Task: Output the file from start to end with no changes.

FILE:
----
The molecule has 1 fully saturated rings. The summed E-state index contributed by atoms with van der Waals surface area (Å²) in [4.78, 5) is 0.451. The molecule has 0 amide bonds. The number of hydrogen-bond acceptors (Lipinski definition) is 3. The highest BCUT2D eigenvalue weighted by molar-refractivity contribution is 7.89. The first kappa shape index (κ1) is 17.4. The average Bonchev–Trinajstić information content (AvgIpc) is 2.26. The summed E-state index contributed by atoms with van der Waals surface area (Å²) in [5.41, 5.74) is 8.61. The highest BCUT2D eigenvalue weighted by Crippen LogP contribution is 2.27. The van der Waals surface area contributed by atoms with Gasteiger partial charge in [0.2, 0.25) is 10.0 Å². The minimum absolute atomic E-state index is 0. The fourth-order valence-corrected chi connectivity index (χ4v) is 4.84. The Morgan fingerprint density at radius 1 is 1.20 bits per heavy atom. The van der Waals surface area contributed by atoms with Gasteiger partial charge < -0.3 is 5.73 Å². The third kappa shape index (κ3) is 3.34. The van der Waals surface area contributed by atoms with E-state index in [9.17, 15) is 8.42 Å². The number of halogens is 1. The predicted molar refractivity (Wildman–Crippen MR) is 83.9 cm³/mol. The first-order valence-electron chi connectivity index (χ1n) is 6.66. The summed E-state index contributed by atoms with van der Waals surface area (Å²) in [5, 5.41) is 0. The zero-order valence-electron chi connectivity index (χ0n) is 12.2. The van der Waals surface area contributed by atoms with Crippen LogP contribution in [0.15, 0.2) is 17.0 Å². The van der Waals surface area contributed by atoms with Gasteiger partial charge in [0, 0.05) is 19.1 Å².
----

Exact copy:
The molecule has 1 fully saturated rings. The summed E-state index contributed by atoms with van der Waals surface area (Å²) in [4.78, 5) is 0.451. The molecule has 0 amide bonds. The number of hydrogen-bond acceptors (Lipinski definition) is 3. The highest BCUT2D eigenvalue weighted by molar-refractivity contribution is 7.89. The first kappa shape index (κ1) is 17.4. The average Bonchev–Trinajstić information content (AvgIpc) is 2.26. The summed E-state index contributed by atoms with van der Waals surface area (Å²) in [5.41, 5.74) is 8.61. The highest BCUT2D eigenvalue weighted by Crippen LogP contribution is 2.27. The van der Waals surface area contributed by atoms with Gasteiger partial charge in [0.2, 0.25) is 10.0 Å². The minimum absolute atomic E-state index is 0. The fourth-order valence-corrected chi connectivity index (χ4v) is 4.84. The Morgan fingerprint density at radius 1 is 1.20 bits per heavy atom. The van der Waals surface area contributed by atoms with Gasteiger partial charge < -0.3 is 5.73 Å². The third kappa shape index (κ3) is 3.34. The van der Waals surface area contributed by atoms with E-state index in [9.17, 15) is 8.42 Å². The number of halogens is 1. The predicted molar refractivity (Wildman–Crippen MR) is 83.9 cm³/mol. The first-order valence-electron chi connectivity index (χ1n) is 6.66. The summed E-state index contributed by atoms with van der Waals surface area (Å²) in [5, 5.41) is 0. The zero-order valence-electron chi connectivity index (χ0n) is 12.2. The van der Waals surface area contributed by atoms with Crippen LogP contribution in [0.15, 0.2) is 17.0 Å². The van der Waals surface area contributed by atoms with Gasteiger partial charge in [0, 0.05) is 19.1 Å².